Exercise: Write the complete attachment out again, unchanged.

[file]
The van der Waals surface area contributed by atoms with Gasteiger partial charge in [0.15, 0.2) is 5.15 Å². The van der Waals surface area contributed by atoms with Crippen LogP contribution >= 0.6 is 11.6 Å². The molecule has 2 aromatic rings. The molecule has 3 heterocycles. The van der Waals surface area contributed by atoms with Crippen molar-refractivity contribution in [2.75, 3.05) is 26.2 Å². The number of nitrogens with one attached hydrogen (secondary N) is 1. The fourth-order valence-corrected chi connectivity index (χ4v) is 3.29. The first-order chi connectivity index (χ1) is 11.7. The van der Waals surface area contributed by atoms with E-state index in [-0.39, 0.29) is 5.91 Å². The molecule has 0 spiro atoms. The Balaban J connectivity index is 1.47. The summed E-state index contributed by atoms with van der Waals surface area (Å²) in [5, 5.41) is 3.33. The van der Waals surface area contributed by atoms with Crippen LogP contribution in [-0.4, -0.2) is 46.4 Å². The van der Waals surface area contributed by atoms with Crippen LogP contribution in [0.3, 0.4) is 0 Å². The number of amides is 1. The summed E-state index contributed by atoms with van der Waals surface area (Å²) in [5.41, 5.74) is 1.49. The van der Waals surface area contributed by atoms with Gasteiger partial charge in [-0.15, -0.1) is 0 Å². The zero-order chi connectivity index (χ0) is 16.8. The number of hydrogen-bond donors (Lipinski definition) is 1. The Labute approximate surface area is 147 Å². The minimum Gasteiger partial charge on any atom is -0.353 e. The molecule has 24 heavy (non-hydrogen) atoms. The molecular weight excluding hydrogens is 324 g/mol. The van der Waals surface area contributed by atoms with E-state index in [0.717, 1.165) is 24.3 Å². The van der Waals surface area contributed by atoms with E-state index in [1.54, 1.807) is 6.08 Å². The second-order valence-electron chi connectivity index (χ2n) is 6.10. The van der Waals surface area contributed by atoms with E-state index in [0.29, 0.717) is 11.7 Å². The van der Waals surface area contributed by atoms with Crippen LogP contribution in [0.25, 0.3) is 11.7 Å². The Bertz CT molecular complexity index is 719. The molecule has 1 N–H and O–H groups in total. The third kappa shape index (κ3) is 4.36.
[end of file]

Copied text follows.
The van der Waals surface area contributed by atoms with Gasteiger partial charge in [0.15, 0.2) is 5.15 Å². The van der Waals surface area contributed by atoms with Crippen LogP contribution >= 0.6 is 11.6 Å². The molecule has 2 aromatic rings. The molecule has 3 heterocycles. The van der Waals surface area contributed by atoms with Crippen molar-refractivity contribution in [2.75, 3.05) is 26.2 Å². The number of nitrogens with one attached hydrogen (secondary N) is 1. The fourth-order valence-corrected chi connectivity index (χ4v) is 3.29. The first-order chi connectivity index (χ1) is 11.7. The van der Waals surface area contributed by atoms with E-state index in [-0.39, 0.29) is 5.91 Å². The molecule has 0 spiro atoms. The Balaban J connectivity index is 1.47. The summed E-state index contributed by atoms with van der Waals surface area (Å²) in [5, 5.41) is 3.33. The van der Waals surface area contributed by atoms with Crippen LogP contribution in [-0.4, -0.2) is 46.4 Å². The van der Waals surface area contributed by atoms with Crippen LogP contribution in [0.3, 0.4) is 0 Å². The number of amides is 1. The summed E-state index contributed by atoms with van der Waals surface area (Å²) in [5.41, 5.74) is 1.49. The van der Waals surface area contributed by atoms with Gasteiger partial charge in [-0.15, -0.1) is 0 Å². The zero-order chi connectivity index (χ0) is 16.8. The number of hydrogen-bond donors (Lipinski definition) is 1. The Labute approximate surface area is 147 Å². The minimum Gasteiger partial charge on any atom is -0.353 e. The molecule has 24 heavy (non-hydrogen) atoms. The molecular weight excluding hydrogens is 324 g/mol. The van der Waals surface area contributed by atoms with E-state index in [0.717, 1.165) is 24.3 Å². The van der Waals surface area contributed by atoms with E-state index in [1.54, 1.807) is 6.08 Å². The second-order valence-electron chi connectivity index (χ2n) is 6.10. The van der Waals surface area contributed by atoms with E-state index in [0.29, 0.717) is 11.7 Å². The van der Waals surface area contributed by atoms with Crippen LogP contribution in [0.25, 0.3) is 11.7 Å². The Bertz CT molecular complexity index is 719. The molecule has 1 N–H and O–H groups in total. The third kappa shape index (κ3) is 4.36.